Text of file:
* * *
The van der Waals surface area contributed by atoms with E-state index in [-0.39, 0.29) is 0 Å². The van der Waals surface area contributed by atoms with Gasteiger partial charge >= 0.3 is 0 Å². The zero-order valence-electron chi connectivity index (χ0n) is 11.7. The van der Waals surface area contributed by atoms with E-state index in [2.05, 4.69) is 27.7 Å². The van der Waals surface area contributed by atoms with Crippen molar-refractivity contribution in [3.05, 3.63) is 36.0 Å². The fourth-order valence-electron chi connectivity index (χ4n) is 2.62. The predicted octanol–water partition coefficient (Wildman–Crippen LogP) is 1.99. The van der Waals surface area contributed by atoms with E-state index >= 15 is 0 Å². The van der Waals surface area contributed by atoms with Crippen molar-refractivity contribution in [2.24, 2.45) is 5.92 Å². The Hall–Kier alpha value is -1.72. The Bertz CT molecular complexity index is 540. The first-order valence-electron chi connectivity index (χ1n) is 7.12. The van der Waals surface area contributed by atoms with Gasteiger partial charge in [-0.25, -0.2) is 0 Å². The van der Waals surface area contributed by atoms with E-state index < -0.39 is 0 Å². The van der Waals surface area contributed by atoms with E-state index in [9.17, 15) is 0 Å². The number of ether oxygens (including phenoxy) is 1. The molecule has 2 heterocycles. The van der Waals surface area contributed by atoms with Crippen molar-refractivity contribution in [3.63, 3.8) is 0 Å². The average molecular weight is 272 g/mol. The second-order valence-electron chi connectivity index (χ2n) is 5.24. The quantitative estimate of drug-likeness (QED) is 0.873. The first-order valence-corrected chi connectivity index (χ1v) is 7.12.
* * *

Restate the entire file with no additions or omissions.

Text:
The van der Waals surface area contributed by atoms with E-state index in [-0.39, 0.29) is 0 Å². The van der Waals surface area contributed by atoms with Gasteiger partial charge >= 0.3 is 0 Å². The zero-order valence-electron chi connectivity index (χ0n) is 11.7. The van der Waals surface area contributed by atoms with E-state index in [2.05, 4.69) is 27.7 Å². The van der Waals surface area contributed by atoms with Crippen molar-refractivity contribution in [3.05, 3.63) is 36.0 Å². The fourth-order valence-electron chi connectivity index (χ4n) is 2.62. The predicted octanol–water partition coefficient (Wildman–Crippen LogP) is 1.99. The van der Waals surface area contributed by atoms with E-state index >= 15 is 0 Å². The van der Waals surface area contributed by atoms with Crippen molar-refractivity contribution in [2.24, 2.45) is 5.92 Å². The Hall–Kier alpha value is -1.72. The Bertz CT molecular complexity index is 540. The first-order valence-electron chi connectivity index (χ1n) is 7.12. The van der Waals surface area contributed by atoms with Gasteiger partial charge in [-0.25, -0.2) is 0 Å². The van der Waals surface area contributed by atoms with E-state index < -0.39 is 0 Å². The van der Waals surface area contributed by atoms with E-state index in [9.17, 15) is 0 Å². The number of ether oxygens (including phenoxy) is 1. The molecule has 2 heterocycles. The van der Waals surface area contributed by atoms with Crippen molar-refractivity contribution in [3.63, 3.8) is 0 Å². The average molecular weight is 272 g/mol. The second-order valence-electron chi connectivity index (χ2n) is 5.24. The quantitative estimate of drug-likeness (QED) is 0.873. The first-order valence-corrected chi connectivity index (χ1v) is 7.12.